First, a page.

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This collection, digitized in collaboration with the Michigan Daily and the Board for Student Publications, contains materials that are protected by copyright law. Access to these materials is provided for non-profit educational and research purposes. If you use an item from this collection, it is your responsibility to consider the work's copyright status and obtain any required permission.

August 15, 1935 - Image 20

Resource type:
Text
Publication:
Michigan Daily, 1935-08-15

Disclaimer: Computer generated plain text may have errors. Read more about this.

PAGE TWENTY

THE MICHIGAN DAILY

THURSDAY, AUGUST 15, 1933

?AGE TWE TY Th...AY, AUGUT... . .

5 Publications
Offer Students
Many Interests

Dea~n Of Studenits

i

Daily, Technic,
Contemporary,
Comprise List

'Ensian,
Gargoyle

Ut rich 'S

Salaries Are Paid
Scholastic Average For
Freshman Eligibility Is
Set High
Five publications, edited and man-
aged solely by undergraduates, await
the entering student at the University
who wishes to gain practical knowl-
edge and experience in editing a
newspaper or magazine.
The publications are: The Michi-
gan Daily, The Gargoyle, The
Michiganensian, Contemporary, and
The Technic.
The Daily is published every morn-
ing during the regular school year
and Summer Session, except on Mon-
days and University holidays.
The Gargoyle, campus humor
magazine, appears monthly as does
the Technic, which is a magazine for
engineers.
Contemporary, which is compari-
tively new, having been established
last year, is a literary quarterly, and
the 'Ensian is the University year-
book
All freshmen who have attained a
scholastic average of one B and no
D's or E's in their first semester may
try out for any of these publications
the second half of their first year.
Given 'Beats'
In the freshman year on The Daily
the freshman tryout is given "beats"
of minor importance and works on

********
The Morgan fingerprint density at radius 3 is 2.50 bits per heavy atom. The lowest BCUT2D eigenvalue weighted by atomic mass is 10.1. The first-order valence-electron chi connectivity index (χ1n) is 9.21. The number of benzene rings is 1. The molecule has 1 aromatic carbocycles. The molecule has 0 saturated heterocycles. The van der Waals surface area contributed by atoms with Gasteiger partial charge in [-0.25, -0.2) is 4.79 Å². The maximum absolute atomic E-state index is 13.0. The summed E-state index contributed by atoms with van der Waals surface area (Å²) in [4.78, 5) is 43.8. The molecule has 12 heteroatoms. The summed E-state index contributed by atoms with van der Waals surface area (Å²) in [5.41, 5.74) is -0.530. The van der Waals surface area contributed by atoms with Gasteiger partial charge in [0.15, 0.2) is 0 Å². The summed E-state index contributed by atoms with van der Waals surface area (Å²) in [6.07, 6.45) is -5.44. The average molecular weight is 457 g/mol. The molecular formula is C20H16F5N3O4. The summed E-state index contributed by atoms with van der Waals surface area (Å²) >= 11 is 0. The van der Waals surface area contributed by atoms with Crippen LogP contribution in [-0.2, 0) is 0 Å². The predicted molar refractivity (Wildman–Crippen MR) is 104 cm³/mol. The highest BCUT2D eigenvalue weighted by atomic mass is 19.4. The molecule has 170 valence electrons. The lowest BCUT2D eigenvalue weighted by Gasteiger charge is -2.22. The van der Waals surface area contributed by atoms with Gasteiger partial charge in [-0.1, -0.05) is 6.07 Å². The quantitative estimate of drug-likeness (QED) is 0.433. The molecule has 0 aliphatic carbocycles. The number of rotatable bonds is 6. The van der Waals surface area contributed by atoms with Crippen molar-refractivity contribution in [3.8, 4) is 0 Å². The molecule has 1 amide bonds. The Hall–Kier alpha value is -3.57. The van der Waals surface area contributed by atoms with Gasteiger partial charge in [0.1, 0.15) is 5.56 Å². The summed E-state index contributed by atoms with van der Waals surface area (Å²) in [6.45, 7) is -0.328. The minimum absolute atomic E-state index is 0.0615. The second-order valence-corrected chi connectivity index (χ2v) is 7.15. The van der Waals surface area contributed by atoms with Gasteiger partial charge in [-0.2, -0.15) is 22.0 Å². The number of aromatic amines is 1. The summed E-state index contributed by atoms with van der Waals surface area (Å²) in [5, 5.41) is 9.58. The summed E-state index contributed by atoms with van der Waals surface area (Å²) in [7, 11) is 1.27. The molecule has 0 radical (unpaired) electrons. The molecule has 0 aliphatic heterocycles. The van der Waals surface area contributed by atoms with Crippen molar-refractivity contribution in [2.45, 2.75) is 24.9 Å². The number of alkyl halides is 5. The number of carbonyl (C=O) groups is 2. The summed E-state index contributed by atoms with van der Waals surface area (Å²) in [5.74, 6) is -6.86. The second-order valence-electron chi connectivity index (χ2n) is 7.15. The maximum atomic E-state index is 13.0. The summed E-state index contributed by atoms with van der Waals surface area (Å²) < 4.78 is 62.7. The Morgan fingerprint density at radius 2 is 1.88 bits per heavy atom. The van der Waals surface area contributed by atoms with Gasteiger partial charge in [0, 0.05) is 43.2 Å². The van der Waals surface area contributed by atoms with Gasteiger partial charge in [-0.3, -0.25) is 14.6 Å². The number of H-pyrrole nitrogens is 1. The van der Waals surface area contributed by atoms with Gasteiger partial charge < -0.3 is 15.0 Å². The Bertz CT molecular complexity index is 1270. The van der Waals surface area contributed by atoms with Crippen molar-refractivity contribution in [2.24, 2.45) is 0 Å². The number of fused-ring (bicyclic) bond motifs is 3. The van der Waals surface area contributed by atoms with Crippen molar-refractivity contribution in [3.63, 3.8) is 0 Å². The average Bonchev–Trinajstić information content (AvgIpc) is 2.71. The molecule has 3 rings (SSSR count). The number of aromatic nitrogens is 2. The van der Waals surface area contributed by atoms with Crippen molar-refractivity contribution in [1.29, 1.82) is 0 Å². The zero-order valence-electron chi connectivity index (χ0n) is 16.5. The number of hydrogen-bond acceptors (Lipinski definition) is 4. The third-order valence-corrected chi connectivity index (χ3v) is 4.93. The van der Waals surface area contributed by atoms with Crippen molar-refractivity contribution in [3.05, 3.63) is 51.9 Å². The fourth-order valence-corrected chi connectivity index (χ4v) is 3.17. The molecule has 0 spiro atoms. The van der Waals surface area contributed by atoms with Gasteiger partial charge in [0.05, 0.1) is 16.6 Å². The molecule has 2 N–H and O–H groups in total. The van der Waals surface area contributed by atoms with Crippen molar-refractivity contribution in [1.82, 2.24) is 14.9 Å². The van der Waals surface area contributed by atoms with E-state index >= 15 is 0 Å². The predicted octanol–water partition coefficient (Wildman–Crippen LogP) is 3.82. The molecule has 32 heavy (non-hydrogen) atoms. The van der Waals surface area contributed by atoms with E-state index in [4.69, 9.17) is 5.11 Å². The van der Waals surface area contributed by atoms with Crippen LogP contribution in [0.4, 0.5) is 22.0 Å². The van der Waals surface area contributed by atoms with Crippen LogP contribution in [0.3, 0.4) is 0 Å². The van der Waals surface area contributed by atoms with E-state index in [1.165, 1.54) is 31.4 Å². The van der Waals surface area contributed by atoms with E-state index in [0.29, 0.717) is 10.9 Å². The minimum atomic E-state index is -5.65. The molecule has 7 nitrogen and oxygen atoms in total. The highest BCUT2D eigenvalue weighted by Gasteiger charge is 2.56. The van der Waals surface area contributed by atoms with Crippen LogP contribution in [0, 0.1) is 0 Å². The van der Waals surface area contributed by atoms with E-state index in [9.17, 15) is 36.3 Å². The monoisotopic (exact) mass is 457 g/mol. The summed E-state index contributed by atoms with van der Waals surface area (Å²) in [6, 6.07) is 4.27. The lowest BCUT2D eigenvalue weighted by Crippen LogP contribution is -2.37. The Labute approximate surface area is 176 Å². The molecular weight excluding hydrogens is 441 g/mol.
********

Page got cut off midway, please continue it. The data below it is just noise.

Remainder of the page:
the night desk one night a week.
More responsible "beats" are given
the more promising reporters in their
sophomores year and approximately
nine from the class of sophomore re-
porters are given salaried positions
as assistant editors in their junior
year.
The type of wrk done by the stu-
dent during his junior year on The
Daily is composed chiefly of editing,
the paper one night every week. The
night editor has complete charge of
every page in the paper, although he
does not make up the sports, social,
or editorial pages.
In the senior year, the Board in
Control of Student Publications, com-
posed of four faculty and three stu-
dent members, selects a board of edi-
tors, composed usually of six or seven
seniors and these students have com-
plete charge of the management of
the paper.
The same promotion process is ap-
plied to the business staff of The
Daily, six juniors being paid salaries,
but there are only two senior man-1
agers, a busines manager and ac-;
counts manager.
Follow Same System4
The Gargoyle and Michiganensian
folow the same promotion system
but their staffs are slightly smaller'
than that of the Daily. Excellent3
experience in editing and writing
copy for a humor magazine, as well
as cartoon and photography work is
afforded interested students. The1
Gargoyle, according to a national
judging, ranks along with the Har-
vard Lampoon as the "tops" among
college humor publications.
The Gargoyle staff is also divided,
there being an editorial and business
staff. Under a new system estab-
lished by the Board in Control, the
business manager and editor of the1
Gargoyle are paid a salary and a
bonus based on the profits of the
magazine at the end. of each school
year.
The Michiganensian staff has ap-
proximately the same setup as the
Daily and Gargoyle, although the
members of that staff also publish
the Student Directory in the fall of
each year.
The Technic, monthly engineering
magazine, is not under the jurisdic-
tion of the Board in Control of Pub-
lications as it is in the engineering
college, but its organization is some-
what similar to that of the Gargoyle.
Professors Write
Articles by noted University pro-

fessors, who are erperts in their field,t
make up the bulk of the magazine,
and the magazine is noted for its
excellent photographic layouts.
Contemporary, being as young as its
is, has not been placed under thet
Board in Control of Student Publica-
tions as yet, but it is believed that if
the magazine should have as suc-
cessful a year as they did last year,1
the Board might "take it under its!
wing."
The magazine is made up of fic-
tion, non-fiction, and poetry written
by students and are of an eexcep-
tionally excellent character, accord-
ing to members of the English fac-
ulty. Prize story contests are run
by the editors in which the studentt
submitting the best work wins a $10
credit slip at one of the local book-
stores with which he may buy books.
"If the 9,000,000 persons of college;
age in the nation who are now work-

Jeveph A. Bursley, (above) dean of
s.udents and professer of heat engi-
neering, who is responsible for guid.